22. I really do feel sorry for Ms Dale, and I hope that she gets permission to return her garden to its former glory and manages to educate her neighbours about the benefits of native plants and leaving areas wild. I work for a wildlife conservation organisation in the UK and we are always encouraging gardeners to plant native species and to try and to let it be a bit wild as it is very beneficial for wildlife. In the UK there are more and more houses being built on brown field and even green belt land, thus there are less natural habitats for wildlife. Gardens are now playing an important role in biodiversity and are providing homes and food for a variety of species which are on the biodiversity protection list. My garden is very ‘wild’ and I love it, none of my neighbours seem to mind however I do not live in a ‘surburban’ area – in fact it’s a Council Estate and most people here don’t have manicured gardens. I get lots of pleasure at watching all the wildlife busy in my garden and becuase I encourage certain insects into my garden such as hoverflies then I do not need to use pesticides in my garden – I grow organic veg and use companion planting to protect my veg. This is a great site Gayla, I will definetly become a regular reader.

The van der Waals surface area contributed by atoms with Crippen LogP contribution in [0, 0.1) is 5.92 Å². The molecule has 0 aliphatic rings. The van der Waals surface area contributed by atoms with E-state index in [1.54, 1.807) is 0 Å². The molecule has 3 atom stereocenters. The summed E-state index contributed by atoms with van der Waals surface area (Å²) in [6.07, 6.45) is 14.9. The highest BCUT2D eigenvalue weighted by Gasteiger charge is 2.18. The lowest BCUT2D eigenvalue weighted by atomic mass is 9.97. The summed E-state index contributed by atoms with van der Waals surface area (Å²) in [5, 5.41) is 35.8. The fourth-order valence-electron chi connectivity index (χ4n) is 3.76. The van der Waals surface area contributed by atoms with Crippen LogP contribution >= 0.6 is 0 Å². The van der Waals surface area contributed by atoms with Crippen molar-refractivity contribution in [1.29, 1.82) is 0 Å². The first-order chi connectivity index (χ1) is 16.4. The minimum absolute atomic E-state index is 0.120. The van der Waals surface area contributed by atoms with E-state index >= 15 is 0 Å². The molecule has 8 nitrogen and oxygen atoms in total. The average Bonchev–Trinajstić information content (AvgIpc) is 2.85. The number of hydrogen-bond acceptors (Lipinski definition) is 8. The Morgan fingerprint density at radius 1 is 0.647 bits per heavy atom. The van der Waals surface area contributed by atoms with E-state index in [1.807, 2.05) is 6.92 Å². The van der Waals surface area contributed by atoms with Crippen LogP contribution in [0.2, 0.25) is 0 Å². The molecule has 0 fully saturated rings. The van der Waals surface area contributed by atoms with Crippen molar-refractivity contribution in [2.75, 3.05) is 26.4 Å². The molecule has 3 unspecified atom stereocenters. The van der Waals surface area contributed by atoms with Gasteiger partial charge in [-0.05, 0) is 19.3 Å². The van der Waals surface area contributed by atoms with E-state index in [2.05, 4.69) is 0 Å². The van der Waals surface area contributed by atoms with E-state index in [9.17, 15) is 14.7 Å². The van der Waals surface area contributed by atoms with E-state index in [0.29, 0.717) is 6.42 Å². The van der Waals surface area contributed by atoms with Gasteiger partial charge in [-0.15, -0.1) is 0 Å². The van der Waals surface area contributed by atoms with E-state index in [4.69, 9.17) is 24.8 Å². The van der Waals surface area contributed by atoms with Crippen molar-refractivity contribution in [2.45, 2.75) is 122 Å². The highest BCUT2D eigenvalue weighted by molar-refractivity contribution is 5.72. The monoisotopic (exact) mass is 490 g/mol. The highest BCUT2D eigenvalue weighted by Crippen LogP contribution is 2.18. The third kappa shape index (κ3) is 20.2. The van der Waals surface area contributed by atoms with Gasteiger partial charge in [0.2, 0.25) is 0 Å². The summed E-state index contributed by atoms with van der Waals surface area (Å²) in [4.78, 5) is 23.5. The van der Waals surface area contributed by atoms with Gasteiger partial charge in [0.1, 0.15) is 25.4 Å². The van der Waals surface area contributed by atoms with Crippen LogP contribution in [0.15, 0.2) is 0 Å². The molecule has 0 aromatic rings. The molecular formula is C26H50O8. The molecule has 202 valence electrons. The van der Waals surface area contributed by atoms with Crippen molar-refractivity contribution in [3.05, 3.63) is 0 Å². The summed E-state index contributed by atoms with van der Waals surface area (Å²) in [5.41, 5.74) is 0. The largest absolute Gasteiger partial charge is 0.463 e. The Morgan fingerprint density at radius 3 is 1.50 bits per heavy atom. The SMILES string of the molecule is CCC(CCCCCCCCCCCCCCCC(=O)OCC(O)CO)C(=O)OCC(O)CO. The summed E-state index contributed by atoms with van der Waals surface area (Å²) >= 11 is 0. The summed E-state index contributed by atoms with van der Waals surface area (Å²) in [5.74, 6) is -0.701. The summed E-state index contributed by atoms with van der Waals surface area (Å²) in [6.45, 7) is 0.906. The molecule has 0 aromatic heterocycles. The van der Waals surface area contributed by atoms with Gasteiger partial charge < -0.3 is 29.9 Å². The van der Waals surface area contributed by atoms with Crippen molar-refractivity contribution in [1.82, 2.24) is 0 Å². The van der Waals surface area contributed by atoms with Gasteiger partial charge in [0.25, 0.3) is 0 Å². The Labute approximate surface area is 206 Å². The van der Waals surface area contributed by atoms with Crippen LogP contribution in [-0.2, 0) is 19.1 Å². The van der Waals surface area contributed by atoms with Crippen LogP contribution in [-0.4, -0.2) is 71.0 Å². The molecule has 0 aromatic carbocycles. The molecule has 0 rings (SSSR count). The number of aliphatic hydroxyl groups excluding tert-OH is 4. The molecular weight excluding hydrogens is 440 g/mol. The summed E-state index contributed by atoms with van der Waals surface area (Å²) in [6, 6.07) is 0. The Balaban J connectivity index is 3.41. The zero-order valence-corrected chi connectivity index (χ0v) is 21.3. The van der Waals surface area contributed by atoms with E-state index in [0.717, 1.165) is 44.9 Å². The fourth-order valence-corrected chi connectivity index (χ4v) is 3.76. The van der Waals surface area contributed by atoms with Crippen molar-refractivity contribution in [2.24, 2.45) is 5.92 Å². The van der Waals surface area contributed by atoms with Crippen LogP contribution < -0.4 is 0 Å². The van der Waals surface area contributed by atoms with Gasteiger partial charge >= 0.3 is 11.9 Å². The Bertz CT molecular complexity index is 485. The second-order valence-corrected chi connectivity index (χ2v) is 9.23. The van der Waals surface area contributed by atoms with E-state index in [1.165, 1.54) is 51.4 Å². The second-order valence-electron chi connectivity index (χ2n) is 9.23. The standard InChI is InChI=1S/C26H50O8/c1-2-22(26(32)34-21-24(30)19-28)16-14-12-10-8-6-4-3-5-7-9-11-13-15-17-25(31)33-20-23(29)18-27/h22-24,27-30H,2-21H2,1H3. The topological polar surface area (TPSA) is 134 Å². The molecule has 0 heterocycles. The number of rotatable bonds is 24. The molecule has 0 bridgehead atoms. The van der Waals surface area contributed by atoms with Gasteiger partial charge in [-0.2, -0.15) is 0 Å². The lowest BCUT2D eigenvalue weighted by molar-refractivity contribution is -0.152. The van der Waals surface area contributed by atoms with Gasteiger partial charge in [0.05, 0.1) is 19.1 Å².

23. about all the gardening I was able to do on my own this year was to throw some wildflower seeds around and occasionally squirt the bed with a hose. The yard guy my landlady hired thought they were all weeds — and took a weed whacker to them. They are hardy things, and came back, but the bloom was delayed by about 2 or 3 weeks because of it. Then my neighbor thought she was doing me a favor and pulled about a quarter of them before I could tell her to stop. AAUGH! Save my garden from the “helpfulness” of others!

  24. So How DO you get a permit for native gardening from the city? I’m on a corner lot (mostly owned by the city) and I’d like to know….